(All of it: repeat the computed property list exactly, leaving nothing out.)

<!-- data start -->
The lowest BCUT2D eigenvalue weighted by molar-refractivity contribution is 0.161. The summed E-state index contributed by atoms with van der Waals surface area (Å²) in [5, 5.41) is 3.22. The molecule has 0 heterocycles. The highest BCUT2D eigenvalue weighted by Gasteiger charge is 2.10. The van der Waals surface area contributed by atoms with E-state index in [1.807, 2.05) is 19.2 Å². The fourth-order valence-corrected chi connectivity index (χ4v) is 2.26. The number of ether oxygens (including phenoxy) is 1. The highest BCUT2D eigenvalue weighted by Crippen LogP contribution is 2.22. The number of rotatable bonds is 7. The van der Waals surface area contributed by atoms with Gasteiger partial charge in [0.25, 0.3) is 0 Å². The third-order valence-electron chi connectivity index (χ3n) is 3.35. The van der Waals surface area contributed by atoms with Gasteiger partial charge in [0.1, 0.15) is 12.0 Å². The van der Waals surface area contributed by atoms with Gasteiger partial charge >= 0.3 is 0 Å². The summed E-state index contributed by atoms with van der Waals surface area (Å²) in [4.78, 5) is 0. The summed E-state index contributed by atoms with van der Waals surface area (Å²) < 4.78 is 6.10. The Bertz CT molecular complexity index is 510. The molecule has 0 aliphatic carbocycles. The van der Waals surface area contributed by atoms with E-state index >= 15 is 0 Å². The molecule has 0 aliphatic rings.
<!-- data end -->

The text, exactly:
The lowest BCUT2D eigenvalue weighted by molar-refractivity contribution is 0.161. The summed E-state index contributed by atoms with van der Waals surface area (Å²) in [5, 5.41) is 3.22. The molecule has 0 heterocycles. The highest BCUT2D eigenvalue weighted by Gasteiger charge is 2.10. The van der Waals surface area contributed by atoms with E-state index in [1.807, 2.05) is 19.2 Å². The fourth-order valence-corrected chi connectivity index (χ4v) is 2.26. The number of ether oxygens (including phenoxy) is 1. The highest BCUT2D eigenvalue weighted by Crippen LogP contribution is 2.22. The number of rotatable bonds is 7. The van der Waals surface area contributed by atoms with Gasteiger partial charge in [0.25, 0.3) is 0 Å². The third-order valence-electron chi connectivity index (χ3n) is 3.35. The van der Waals surface area contributed by atoms with Gasteiger partial charge in [0.1, 0.15) is 12.0 Å². The van der Waals surface area contributed by atoms with Gasteiger partial charge >= 0.3 is 0 Å². The summed E-state index contributed by atoms with van der Waals surface area (Å²) in [4.78, 5) is 0. The summed E-state index contributed by atoms with van der Waals surface area (Å²) < 4.78 is 6.10. The Bertz CT molecular complexity index is 510. The molecule has 0 aliphatic carbocycles. The van der Waals surface area contributed by atoms with E-state index >= 15 is 0 Å². The molecule has 0 aliphatic rings.